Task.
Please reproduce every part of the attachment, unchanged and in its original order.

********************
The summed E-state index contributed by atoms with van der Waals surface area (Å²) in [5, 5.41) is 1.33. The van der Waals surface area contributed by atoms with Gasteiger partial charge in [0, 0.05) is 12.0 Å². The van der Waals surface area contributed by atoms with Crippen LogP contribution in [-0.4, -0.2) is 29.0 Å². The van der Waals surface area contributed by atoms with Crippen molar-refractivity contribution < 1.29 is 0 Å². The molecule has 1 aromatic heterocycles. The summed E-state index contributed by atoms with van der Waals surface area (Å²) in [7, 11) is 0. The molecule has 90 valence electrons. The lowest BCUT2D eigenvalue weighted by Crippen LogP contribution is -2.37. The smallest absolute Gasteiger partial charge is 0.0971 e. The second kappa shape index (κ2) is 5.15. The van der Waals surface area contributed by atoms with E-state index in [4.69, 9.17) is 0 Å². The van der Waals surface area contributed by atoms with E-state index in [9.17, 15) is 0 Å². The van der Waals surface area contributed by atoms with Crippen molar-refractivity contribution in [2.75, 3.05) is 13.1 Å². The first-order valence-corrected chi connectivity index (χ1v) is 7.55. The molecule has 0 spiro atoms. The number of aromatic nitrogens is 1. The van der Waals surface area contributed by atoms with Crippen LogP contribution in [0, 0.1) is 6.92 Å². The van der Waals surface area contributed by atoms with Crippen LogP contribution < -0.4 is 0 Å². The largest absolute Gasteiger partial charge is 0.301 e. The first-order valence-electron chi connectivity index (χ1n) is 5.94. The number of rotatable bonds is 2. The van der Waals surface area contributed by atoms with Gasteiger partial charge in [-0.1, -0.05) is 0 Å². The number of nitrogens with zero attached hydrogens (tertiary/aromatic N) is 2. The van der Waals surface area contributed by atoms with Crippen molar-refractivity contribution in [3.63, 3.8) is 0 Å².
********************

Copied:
The summed E-state index contributed by atoms with van der Waals surface area (Å²) in [5, 5.41) is 1.33. The van der Waals surface area contributed by atoms with Gasteiger partial charge in [0, 0.05) is 12.0 Å². The van der Waals surface area contributed by atoms with Crippen LogP contribution in [-0.4, -0.2) is 29.0 Å². The van der Waals surface area contributed by atoms with Crippen molar-refractivity contribution < 1.29 is 0 Å². The molecule has 1 aromatic heterocycles. The summed E-state index contributed by atoms with van der Waals surface area (Å²) in [7, 11) is 0. The molecule has 90 valence electrons. The lowest BCUT2D eigenvalue weighted by Crippen LogP contribution is -2.37. The smallest absolute Gasteiger partial charge is 0.0971 e. The second kappa shape index (κ2) is 5.15. The van der Waals surface area contributed by atoms with E-state index in [4.69, 9.17) is 0 Å². The van der Waals surface area contributed by atoms with E-state index in [9.17, 15) is 0 Å². The van der Waals surface area contributed by atoms with Crippen molar-refractivity contribution in [2.75, 3.05) is 13.1 Å². The first-order valence-corrected chi connectivity index (χ1v) is 7.55. The molecule has 0 spiro atoms. The number of aromatic nitrogens is 1. The van der Waals surface area contributed by atoms with Crippen LogP contribution in [0, 0.1) is 6.92 Å². The van der Waals surface area contributed by atoms with Crippen LogP contribution < -0.4 is 0 Å². The largest absolute Gasteiger partial charge is 0.301 e. The first-order valence-electron chi connectivity index (χ1n) is 5.94. The number of rotatable bonds is 2. The van der Waals surface area contributed by atoms with Gasteiger partial charge in [-0.1, -0.05) is 0 Å². The number of nitrogens with zero attached hydrogens (tertiary/aromatic N) is 2. The van der Waals surface area contributed by atoms with Crippen molar-refractivity contribution in [3.63, 3.8) is 0 Å².